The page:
Everybody Loves a Happy Ending
When film buff Chris Lohman of Sturtevant received troubling news about his prostate, he resolved to find the best “production team” for cancer treatment in Wisconsin.
Chris Lohman is a Wisconsin state trooper who patrols I-94. Following a routine physical last January, his blood work showed an elevated level of prostatespecific antigen (PSA), a marker for prostate cancer. Chris was told not to worry, but he didn’t feel at ease.
“My PSA was 3.2. Maybe that’s fine for someone in his 60s, but I’m only 35,” said Chris, the father of two young boys. “I wanted a second opinion from the best in the state.”
After asking advice from many people, Chris met with Robert F. Donnell, MD, a Medical College of Wisconsin urologist practicing at Froedtert & The Medical College of Wisconsin. A biopsy confirmed Chris had prostate cancer. “It was really scary for my wife and me.” Chris understood enough about prostate cancer, though, to know it was not an emergency — he had time to consider his options. “I got four books and read them cover to cover,” Chris said. “I completely engrossed myself in the topic. I wanted as much information about prostate cancer as I could get.”
Cutting Through the ClutterAccording to William See, MD, Medical College of Wisconsin urologic surgeon, Chris is typical of many prostate cancer patients today. “In the past, men who were newly diagnosed really didn’t know much about their cancer,” Dr. See said. “Now it is very common for a patient to do a lot of research on the Internet.”
Men may be at a disadvantage, however, when it comes to choosing a hospital or physician. “Some sources people rely on are really thinly veiled marketing tools,” Dr. See said.
How can patients cut through the clutter? Recently, Froedtert & The Medical College launched an initiative to help patients make informed decisions. Internal “quality report card” data for the Prostate and Urologic Cancer Program is now available.
There are two reports:
The Prostatectomy Report Card provides the most recent statistics on prostate removal surgeries performed at Froedtert & The Medical College (see excerpt in the table below). It includes important data on the number of procedures performed. “Several good studies show that high volumes correlate with better outcomes,” Dr. See said. “The more prostate cancer surgeries a physician performs and the more prostate cancer patients a hospital cares for, the better the outcomes are.”
The Quality Care Report Card measures the program’s performance against national cancer care guidelines and internal standards. “The take-home message is that we have a process in place to ensure the information needed to make a good decision is available,” Dr. See said. “Patients here are offered the full spectrum of treatment options.”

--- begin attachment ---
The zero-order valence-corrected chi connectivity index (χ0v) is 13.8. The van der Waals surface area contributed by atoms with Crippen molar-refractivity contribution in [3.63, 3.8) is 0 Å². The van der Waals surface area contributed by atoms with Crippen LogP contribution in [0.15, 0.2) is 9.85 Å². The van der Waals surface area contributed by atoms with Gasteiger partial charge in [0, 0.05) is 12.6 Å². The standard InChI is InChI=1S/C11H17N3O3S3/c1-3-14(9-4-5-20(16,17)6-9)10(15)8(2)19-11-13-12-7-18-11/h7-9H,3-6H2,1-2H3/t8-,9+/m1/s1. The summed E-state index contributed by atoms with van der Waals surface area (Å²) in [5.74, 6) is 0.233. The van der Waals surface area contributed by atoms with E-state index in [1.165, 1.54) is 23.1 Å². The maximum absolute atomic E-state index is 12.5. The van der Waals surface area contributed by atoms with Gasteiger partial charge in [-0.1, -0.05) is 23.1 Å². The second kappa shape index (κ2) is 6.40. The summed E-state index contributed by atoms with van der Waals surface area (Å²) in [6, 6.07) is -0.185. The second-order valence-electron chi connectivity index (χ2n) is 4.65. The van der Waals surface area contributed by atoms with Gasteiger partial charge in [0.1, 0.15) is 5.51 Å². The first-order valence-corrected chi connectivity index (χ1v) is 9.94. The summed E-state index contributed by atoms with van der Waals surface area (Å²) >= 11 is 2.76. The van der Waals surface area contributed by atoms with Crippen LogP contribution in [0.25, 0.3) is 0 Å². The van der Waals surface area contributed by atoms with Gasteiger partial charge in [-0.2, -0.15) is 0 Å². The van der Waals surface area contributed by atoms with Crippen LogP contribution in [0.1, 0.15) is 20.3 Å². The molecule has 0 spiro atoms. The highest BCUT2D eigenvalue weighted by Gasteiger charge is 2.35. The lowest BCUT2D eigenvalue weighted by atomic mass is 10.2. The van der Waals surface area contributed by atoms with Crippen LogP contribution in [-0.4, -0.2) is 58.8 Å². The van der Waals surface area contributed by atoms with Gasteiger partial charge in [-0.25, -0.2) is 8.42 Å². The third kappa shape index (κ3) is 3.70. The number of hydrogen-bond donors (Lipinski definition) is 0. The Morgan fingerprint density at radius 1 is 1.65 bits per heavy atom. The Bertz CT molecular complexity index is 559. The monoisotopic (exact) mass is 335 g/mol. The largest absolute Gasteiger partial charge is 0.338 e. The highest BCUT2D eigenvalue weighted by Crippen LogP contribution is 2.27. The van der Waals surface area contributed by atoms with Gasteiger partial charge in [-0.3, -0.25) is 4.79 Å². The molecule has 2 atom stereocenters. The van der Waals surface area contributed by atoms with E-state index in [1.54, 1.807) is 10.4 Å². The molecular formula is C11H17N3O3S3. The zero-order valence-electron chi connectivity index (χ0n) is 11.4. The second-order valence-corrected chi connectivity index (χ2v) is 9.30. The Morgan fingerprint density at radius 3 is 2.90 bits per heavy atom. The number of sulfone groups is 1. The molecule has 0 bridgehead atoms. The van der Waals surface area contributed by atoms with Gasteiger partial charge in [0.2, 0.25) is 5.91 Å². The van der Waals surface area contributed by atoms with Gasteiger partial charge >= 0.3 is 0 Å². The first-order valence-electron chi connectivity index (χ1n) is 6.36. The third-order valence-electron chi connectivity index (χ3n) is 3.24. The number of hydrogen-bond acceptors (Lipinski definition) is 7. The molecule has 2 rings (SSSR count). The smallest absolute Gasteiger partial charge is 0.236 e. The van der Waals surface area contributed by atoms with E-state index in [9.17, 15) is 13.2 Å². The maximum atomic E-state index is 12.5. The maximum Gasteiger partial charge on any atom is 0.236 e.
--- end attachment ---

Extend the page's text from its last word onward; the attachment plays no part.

These report cards help highlight the importance of receiving care from an interdisciplinary team (urologic surgeons, radiation oncologists and medical oncologists) that focuses specifically on prostate cancer. This experienced team at Froedtert & The Medical College understands the importance of an individualized approach; the physicians know what works for one patient might not be the best option for another, and plan treatment accordingly.
A Decision“After I saw how they did things at Froedtert & The Medical College, I wanted to have everything done there,” Chris said. “I knew doctors who have the best results are the ones who do a lot of these surgeries. That’s why I chose Dr. See.”
According to Dr. See, quality outcomes go beyond cancer control. “Prostate cancer is different from most other cancers. It grows slowly, and most patients live for a long time. So, it is critically important to treat the disease in a way that minimizes side effects.”
Treatment risks can include loss of urinary control and erectile dysfunction. “We carefully consider which treatment approach has the most curative potential, while posing the least risk to quality of life,” Dr. See said.
After discussing his options with Dr. See, Chris chose a traditional “open” radical prostatectomy — which offers a good likelihood of cancer control and an excellent chance of avoiding side effects.
Chris had his surgery in April 2009. Although he had his entire prostate gland removed, Dr. See saved adjacent nerves that control sexual function.
High Stakes, but Time to Weigh Options“When a man is diagnosed with prostate cancer, he often wants to do something right away,” Dr. See said, “but there is time to gather opinions and solicit input.”
To help patients explore their options, Froedtert & The Medical College offer the Prostate Cancer Second Opinion Program. This program provides perspective on diagnosis and treatment alternatives that may not be available elsewhere.
When is it important to look at a wide range of caregivers?
“The more life-threatening the nature of the disease, the more important it is to identify the best doctor and institution with the greatest experience,” Dr. See said.
Efforts to share quality data help patients understand caregiver options better. Colleen Lawton, MD, Medical College of Wisconsin radiation oncologist, believes healthcare organizations should embrace quality reporting. “It helps people understand what is advertising and what is reality; that distinction is not always clear.”
Follow Your GutChris’ long-term prognosis is excellent: “You’re never really ‘cured,’ but chances of my cancer coming back are very small.” Today, he feels great.
Chris has learned men need to take an active role in their medical care. “My whole experience just screams that you have to be your own healthcare advocate,” he said. “If something doesn’t seem right, get a second opinion.”
Source: Froedtert Today
Date: September 2009